Starting the Building: Glueing, soldering, etc.WHEN we start building model aeroplanes, one of the first things we require is a smooth, flat board to work on. The ideal is a fairly large drawing board, but a good pastry board makes an excellent substitute, and a piece of plywood about 1/2 in. thick is also very good. We also want some greaseproof paper to put over our drawings to prevent the work sticking, and some pins to hold the parts in place. Pins known as French pins have large heads, and are the easiest to deal with.
Before going on with the construction, here are a few notes about glues, or cements, as they are sometimes called.
Glues such as Seccotine and Croid are useful for hardwoods like spruce and birch, and are perhaps the most useful for these. Durofix is suitable for hardwoods, and very good for balsa. It has the added advantage of being waterproof. There are also a number of quick-drying glues for balsa that are also waterproof. Seccotine and Croid may be used for balsa, and there is a range of LePage's glues for various purposes. For sticking the paper or silk covering on the model, a photo-mounting paste like Grip-fix or Bond-fix is best. Quick-drying glues are indispensable for carrying out repairs on the flying-field, as it is often possible to stick two pieces together by holding them in place for about half a minute.
Soldering is a job that is practically indispensable where really good models are concerned, and lots of people seem to find difficulty with it, so perhaps a few notes will not be out of place.
Cleanliness is probably the most important thing, and there is an old saying that is very true, that a job well prepared is half done. The parts to be soldered must be perfectly clean, first using a file or emery cloth and then using a flux to chemically clean it.
There are two well-known makes of flux - Fluxite and Baker's. Fluxite is a paste that is useful and convenient for brass, but when it comes to steel Baker's seems more successful, especially with a novice. Baker's make the well-known soldering fluid, which is specially recommended for steel, and also soldering paste, which is very good for either steel or brass. This does not mean that the soldering fluid will-not do for brass; it is in fact excellent, but needs more complete washing away afterwards.
The soldering " iron " is really made of copper, and must be " tinned " at the tip. To do this, file the tip bright and smooth, and heat the " iron," preferably in a gas flame or a clean fire (the red part) until it is just hot enough to melt a piece of solder on the clean tip. What is known by ironmongers as " blowpipe " solder is the easiest to use, as it is in sticks about 1/8 in. wide. Dip the end of the solder in the flux and hold it in a clean tin lid, or on a piece of tin, and melt off a spot or two with the tip of the " iron." Then rub the tip in the solder until it is coated with solder or " tinned." If the tip has been cleaned well, and the solder does not run freely and stick on nicely, although it is running, dip the stick of solder in the flux, and put a spot on the tip of the " iron." If this does not do the trick, the iron is most likely too hot.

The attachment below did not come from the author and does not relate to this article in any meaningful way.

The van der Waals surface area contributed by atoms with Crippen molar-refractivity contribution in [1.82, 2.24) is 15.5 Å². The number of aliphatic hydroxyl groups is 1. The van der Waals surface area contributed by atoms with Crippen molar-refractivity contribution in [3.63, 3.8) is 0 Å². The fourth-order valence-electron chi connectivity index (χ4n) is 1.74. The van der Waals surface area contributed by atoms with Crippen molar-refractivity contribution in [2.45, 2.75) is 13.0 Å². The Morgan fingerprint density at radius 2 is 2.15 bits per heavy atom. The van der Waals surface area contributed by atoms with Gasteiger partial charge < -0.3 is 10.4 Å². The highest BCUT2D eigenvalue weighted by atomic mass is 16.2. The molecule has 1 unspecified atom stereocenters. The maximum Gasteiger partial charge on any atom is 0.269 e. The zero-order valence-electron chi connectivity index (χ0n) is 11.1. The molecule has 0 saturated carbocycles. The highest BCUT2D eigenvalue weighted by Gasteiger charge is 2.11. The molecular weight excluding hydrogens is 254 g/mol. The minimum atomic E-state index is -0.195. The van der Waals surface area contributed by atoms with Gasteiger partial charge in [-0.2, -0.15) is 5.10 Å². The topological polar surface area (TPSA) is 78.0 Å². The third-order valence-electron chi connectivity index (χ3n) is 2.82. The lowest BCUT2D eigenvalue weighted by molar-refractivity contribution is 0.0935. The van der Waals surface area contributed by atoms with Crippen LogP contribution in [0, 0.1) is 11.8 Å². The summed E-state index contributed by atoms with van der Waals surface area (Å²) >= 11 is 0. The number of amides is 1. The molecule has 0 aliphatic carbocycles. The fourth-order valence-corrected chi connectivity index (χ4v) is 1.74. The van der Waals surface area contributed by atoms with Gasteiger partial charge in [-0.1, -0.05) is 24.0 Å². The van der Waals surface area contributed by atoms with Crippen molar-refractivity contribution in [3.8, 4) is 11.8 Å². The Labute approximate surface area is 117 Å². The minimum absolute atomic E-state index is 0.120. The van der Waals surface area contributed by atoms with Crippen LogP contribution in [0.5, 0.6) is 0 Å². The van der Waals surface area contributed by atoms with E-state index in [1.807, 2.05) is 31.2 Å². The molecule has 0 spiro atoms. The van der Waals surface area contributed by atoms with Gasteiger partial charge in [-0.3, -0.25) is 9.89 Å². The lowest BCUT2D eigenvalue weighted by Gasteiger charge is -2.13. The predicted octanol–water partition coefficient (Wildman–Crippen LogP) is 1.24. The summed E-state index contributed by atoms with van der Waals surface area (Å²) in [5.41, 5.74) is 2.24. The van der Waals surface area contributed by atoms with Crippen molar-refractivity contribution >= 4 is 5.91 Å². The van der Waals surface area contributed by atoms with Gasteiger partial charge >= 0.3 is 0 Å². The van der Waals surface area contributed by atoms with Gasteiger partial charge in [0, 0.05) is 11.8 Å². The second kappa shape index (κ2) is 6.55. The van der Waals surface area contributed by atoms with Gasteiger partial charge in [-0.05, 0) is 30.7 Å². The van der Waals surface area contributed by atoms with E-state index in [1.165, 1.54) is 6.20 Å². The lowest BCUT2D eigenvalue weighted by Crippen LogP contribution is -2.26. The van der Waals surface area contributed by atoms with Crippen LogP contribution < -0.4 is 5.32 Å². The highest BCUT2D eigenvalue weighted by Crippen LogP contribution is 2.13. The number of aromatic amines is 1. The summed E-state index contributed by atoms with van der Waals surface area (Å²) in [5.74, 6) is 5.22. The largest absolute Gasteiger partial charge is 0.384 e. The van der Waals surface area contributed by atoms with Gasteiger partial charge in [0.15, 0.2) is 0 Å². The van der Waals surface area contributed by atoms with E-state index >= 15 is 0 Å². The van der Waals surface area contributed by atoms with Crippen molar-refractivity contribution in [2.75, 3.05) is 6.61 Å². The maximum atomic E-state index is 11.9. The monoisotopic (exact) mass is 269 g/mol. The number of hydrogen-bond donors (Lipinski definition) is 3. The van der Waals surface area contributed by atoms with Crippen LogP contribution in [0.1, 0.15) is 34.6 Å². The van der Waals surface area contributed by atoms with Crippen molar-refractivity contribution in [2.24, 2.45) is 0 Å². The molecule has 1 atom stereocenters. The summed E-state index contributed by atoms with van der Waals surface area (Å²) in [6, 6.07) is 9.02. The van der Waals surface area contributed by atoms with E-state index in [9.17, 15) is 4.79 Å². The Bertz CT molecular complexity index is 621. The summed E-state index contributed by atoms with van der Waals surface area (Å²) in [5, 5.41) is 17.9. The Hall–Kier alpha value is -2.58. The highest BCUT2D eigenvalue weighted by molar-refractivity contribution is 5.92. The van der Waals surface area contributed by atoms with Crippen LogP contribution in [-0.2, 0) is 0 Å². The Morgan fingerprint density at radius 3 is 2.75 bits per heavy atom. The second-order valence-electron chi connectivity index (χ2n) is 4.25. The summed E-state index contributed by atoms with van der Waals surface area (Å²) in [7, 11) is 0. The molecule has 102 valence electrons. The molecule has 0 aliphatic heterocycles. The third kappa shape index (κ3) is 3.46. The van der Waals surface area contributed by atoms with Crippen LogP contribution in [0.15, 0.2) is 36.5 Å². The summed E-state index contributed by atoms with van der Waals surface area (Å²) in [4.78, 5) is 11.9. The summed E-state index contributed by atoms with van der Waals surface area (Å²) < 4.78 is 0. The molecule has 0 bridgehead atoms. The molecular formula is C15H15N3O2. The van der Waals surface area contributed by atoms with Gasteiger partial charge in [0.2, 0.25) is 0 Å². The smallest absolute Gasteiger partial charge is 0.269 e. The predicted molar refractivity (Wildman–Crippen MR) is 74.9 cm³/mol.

Avoid getting the iron too hot, as it takes the tinning off; have it just hot enough to run the solder freely. It takes a little practice to get used to this. If the iron does get too hot, the only thing to do is to plunge it immediately into cold water, and start tinning all over again. The iron must always be kept well tinned, and if the tip seems hard when you file it, get it hot and plunge it into cold water. Never dip the iron into the flux, or in a short time you will find the flux eating into the iron, just behind the tinning.
Tinning the parts to be soldered is also a good idea, but is not always necessary. To tin them, clean with a file or emery cloth and smear with flux. Rub with a hot tinned iron, and add a little more solder if necessary, till there is a thin coating all over. Wipe away the surplus with a piece of rag while it is still running. The tinned parts are smeared with flux, held together and touched with a spot of solder on the tip of the iron. Hold the iron there just long enough to run the solder where required. If the parts are large you may have to add a little more solder. When finished, clean away all flux with a damp rag, preferably while the job is still warm.
Sometimes, when the parts to be soldered are large, they are " sweated." This is done by putting on a thin coat of solder (tinning) where the joint is to be made, smearing with flux, and holding them together in a flame till the solder melts. The flame of a methylated spirit lamp or bunsen burner is the sort to use. Now a warning. Be very careful not to drop hot spots of solder on the carpet or table-cloth, or you will have the head of the household running you round with the rolling pin !
Something else useful to know is how to make drills that we can use for making holes in brass for gearboxes, parts of undercarriages, etc. It is, like a good many other things, easy when you know how. Very often when we want to drill a hole for a 14 or 18 s.w.g. propeller shaft we have no drill, but a piece of wire of that gauge can be used to make a drill. All we have to do is to file or grind the end to the shape shown in Fig. 21.
We grind the two flats on the sides first to make it something like a screwdriver, and then point it. Note carefully how this pointing is done. It forms two V-shaped flats that can be seen in the end and side views. In the side view, that is, the top right in the figure, the outside edge of the flat slopes upward. This is important, as it gives clearance to the metal behind the cutting edge of the drill. Having pointed the end like this, we get it red hot in the fire or gas flame and quickly plunge it into water.